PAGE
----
Def Jam Records – whats wrong?

Several Def Jam artists such as Nas, Ghostface, LL Cool J, Redman have publicly criticized LA Reid and Island/Def Jam staff. The disgruntled employees have voiced their concerns about underpromtion, mishandling of budgets & lack of direction amongst other problems. Is this criticism fair?

In 1994/95 Def Jam was close to folding. It merged with Polygram and in 1998 Russel Simmons & Rick Rubin sold some more of their shares to Polygram. Before Lyor Cohen was even in the industry he was a financial analyst at the National Bank Of Israel in Beverly Hills. After leaving to become road manager for various acts at Rush Associated Labels, he was promoted to President of Def Jam in 1999.

His no nonsense approach to business made him many enemies – but also earned him the respect of many, as Def Jam became a powerhouse. He worked with like minded individuals such as Irv Gotti, Dame Dash, Dee from Ruff Ryders and to a certain extent, Chris Lighty.

The marketing department along with the A&R’s and managers were able to create characters with easily identifiable images/personas.

At Def Jam you had:-
Jay-Z – the slick hustler
Redman – the fun lovin weed smoker
DMX – The macho anti-hero from the streets
Foxy Brown – the sexy, loose tounged street chick
Ja Rule – the sensitive thug

That era of Def Jam was marketed as “aggressive content”.  They would use phrases such as Hard Knock Life, Survival Of The Fittest etc.

Whilst labels of the day such as  Bad Boy, No Limit, Cash Money et al balled to their hearts content, Def Jam was the alternative to that sound & lifestyle.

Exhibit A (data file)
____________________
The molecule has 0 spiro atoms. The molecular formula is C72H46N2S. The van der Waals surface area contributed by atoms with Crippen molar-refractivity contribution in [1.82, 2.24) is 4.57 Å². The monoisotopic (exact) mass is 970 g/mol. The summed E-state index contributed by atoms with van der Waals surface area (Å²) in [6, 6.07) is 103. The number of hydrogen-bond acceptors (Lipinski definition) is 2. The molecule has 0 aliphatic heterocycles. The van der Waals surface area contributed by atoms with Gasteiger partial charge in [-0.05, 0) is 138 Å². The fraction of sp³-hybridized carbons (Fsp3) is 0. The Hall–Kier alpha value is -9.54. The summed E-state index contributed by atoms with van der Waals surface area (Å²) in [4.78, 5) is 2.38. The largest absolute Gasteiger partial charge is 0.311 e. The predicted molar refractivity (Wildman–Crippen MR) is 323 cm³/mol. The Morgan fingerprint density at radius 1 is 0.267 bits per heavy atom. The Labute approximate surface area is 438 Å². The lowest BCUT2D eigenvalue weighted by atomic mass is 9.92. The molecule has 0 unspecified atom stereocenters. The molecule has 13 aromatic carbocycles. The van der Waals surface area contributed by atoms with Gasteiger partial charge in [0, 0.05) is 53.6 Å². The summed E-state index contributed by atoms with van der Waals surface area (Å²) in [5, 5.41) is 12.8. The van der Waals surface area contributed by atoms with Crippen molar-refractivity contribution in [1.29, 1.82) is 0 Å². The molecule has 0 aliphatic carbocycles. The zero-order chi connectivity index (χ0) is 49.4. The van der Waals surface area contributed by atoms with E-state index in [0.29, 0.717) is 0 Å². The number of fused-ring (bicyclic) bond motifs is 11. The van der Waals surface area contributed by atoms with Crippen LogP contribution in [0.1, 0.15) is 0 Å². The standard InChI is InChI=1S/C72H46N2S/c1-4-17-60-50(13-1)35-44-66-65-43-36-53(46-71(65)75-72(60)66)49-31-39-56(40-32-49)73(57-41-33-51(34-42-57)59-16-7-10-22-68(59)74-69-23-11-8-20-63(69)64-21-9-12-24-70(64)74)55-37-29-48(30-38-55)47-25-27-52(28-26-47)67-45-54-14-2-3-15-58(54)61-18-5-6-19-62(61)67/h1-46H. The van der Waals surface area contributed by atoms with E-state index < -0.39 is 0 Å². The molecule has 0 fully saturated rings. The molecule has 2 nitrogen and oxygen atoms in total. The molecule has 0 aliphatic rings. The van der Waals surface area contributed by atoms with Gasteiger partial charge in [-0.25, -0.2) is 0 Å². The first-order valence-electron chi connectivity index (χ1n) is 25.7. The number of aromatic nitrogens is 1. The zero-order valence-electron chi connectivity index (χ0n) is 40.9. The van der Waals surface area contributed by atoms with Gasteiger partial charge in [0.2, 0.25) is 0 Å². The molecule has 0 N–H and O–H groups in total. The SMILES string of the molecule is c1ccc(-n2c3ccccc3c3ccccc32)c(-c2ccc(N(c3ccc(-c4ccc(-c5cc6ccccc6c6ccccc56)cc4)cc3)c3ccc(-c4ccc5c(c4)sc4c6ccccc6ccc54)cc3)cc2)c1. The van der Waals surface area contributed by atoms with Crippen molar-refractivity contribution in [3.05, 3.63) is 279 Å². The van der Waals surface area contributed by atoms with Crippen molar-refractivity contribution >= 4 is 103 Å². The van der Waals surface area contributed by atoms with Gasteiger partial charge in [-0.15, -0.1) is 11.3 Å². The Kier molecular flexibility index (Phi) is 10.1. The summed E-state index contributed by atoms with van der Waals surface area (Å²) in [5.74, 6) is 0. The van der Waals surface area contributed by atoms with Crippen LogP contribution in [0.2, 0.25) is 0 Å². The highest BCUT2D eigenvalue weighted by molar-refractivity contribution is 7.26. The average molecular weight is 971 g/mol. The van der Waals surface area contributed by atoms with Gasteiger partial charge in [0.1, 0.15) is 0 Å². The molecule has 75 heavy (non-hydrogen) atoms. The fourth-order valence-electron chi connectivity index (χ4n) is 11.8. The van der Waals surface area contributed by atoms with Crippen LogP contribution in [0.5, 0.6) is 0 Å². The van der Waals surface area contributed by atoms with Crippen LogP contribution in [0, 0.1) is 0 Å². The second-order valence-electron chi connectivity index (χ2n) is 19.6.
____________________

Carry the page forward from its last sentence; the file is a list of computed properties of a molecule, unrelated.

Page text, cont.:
What we’re seeing with Atlantic is similar to what we used to see with Def Jam. Artists with easily identifiable personas such as T.I,  Maino, Wiz Khalifa,  B.O.B, Flo Rida – although the whole sound is different from Def Jam.

After Cohen and other execs left, the new Def Jam execs such as Jermaine Dupri,  helped appoint Shakir Stewart as Vice President of Def Jam & merged HITCO with Def Jam. HITCO was a songwriting company home to the likes of Ne-Yo & The Dream. The company saw a shift in sales and sound with it’s RnB artists such as Rihanna, The Dream et al. (He also went on to sign Young Jeezy and Rick Ross.) Mariah Carey’s album – The Emancipation of Mimi went 7x Platinum.

Since Shakir passed away there has been very little investment in new talent – something that labels such as Atlantic & Cash Money have been brilliant at doing. Atlantics street team & online team have been great at building awareness for their artists. I haven’t seen a Def Jam street team in years. Go out and talk to your fans – make some new ones.

A lot of established veterans have been signed to Def Jam in the past such as Jennifer Lopez, Jadakiss, Big Boi, Sheek Louch, Fabolous etc. In my opinion, the labels edge has gone. The company looks scared to take risks, relying mostly on Rnb music & artists who were already established. This is in stark contrast to the Cohen era of Def Jam, which brought us new, edgy artists.


About Harlem World

the BAWSE *ross grunt*

Posted on December 18, 2010, in Uncategorized and tagged , , , , . Bookmark the permalink. 4 Comments.

  1. nice write up, fam

  2. What’s up Harlem World?

    Great blog, love learning all the things that happen in the background. Please do a drop on Cash Money, as somehow they’ve been around longer than I ever would have thought. Slim & Baby’s success is always jarring to me considering how cartoonish they look.

  3. RNC Chairman Michael Steele

    Something’s gotta explain why Beyonce, Sade, and Alicia Keys can move 500k first week but Rihanna can only do 200k…even Trey Sonz did better first week.

    Looks like Def Jam is the answer.

  4. It’s amazing in support of me to have a site, which is beneficial in support of my knowledge. thanks admin

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